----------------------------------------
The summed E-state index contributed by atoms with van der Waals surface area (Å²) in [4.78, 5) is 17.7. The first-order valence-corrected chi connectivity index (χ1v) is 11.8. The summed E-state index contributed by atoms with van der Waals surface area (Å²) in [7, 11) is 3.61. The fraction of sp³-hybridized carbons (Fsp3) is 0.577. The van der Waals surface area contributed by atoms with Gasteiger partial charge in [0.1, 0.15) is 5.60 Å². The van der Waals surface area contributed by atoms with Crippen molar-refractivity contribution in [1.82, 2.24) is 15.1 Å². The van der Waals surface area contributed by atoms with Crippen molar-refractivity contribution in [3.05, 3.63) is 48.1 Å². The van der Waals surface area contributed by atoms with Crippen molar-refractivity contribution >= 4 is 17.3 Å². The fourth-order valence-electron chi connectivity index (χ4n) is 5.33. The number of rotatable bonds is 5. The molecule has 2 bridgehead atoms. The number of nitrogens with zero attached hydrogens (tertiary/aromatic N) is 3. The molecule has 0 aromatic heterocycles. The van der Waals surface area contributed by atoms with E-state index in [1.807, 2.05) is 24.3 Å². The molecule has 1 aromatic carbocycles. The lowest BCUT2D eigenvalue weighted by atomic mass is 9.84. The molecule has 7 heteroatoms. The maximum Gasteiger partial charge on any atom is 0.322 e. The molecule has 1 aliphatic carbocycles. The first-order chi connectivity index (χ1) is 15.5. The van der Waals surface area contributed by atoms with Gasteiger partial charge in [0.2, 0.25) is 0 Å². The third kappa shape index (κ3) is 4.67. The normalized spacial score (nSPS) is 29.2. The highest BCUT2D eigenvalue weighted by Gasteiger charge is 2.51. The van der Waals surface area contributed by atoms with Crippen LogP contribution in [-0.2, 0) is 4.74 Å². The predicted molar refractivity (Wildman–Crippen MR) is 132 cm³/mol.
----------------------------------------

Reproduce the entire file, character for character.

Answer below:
The summed E-state index contributed by atoms with van der Waals surface area (Å²) in [4.78, 5) is 17.7. The first-order valence-corrected chi connectivity index (χ1v) is 11.8. The summed E-state index contributed by atoms with van der Waals surface area (Å²) in [7, 11) is 3.61. The fraction of sp³-hybridized carbons (Fsp3) is 0.577. The van der Waals surface area contributed by atoms with Gasteiger partial charge in [0.1, 0.15) is 5.60 Å². The van der Waals surface area contributed by atoms with Crippen molar-refractivity contribution in [1.82, 2.24) is 15.1 Å². The van der Waals surface area contributed by atoms with Crippen molar-refractivity contribution in [3.05, 3.63) is 48.1 Å². The van der Waals surface area contributed by atoms with Crippen molar-refractivity contribution >= 4 is 17.3 Å². The fourth-order valence-electron chi connectivity index (χ4n) is 5.33. The number of rotatable bonds is 5. The molecule has 2 bridgehead atoms. The number of nitrogens with zero attached hydrogens (tertiary/aromatic N) is 3. The molecule has 0 aromatic heterocycles. The van der Waals surface area contributed by atoms with E-state index in [1.807, 2.05) is 24.3 Å². The molecule has 1 aromatic carbocycles. The lowest BCUT2D eigenvalue weighted by atomic mass is 9.84. The molecule has 7 heteroatoms. The maximum Gasteiger partial charge on any atom is 0.322 e. The molecule has 1 aliphatic carbocycles. The first-order chi connectivity index (χ1) is 15.5. The van der Waals surface area contributed by atoms with Gasteiger partial charge in [0.2, 0.25) is 0 Å². The third kappa shape index (κ3) is 4.67. The normalized spacial score (nSPS) is 29.2. The highest BCUT2D eigenvalue weighted by Gasteiger charge is 2.51. The van der Waals surface area contributed by atoms with Crippen LogP contribution in [-0.2, 0) is 4.74 Å². The predicted molar refractivity (Wildman–Crippen MR) is 132 cm³/mol.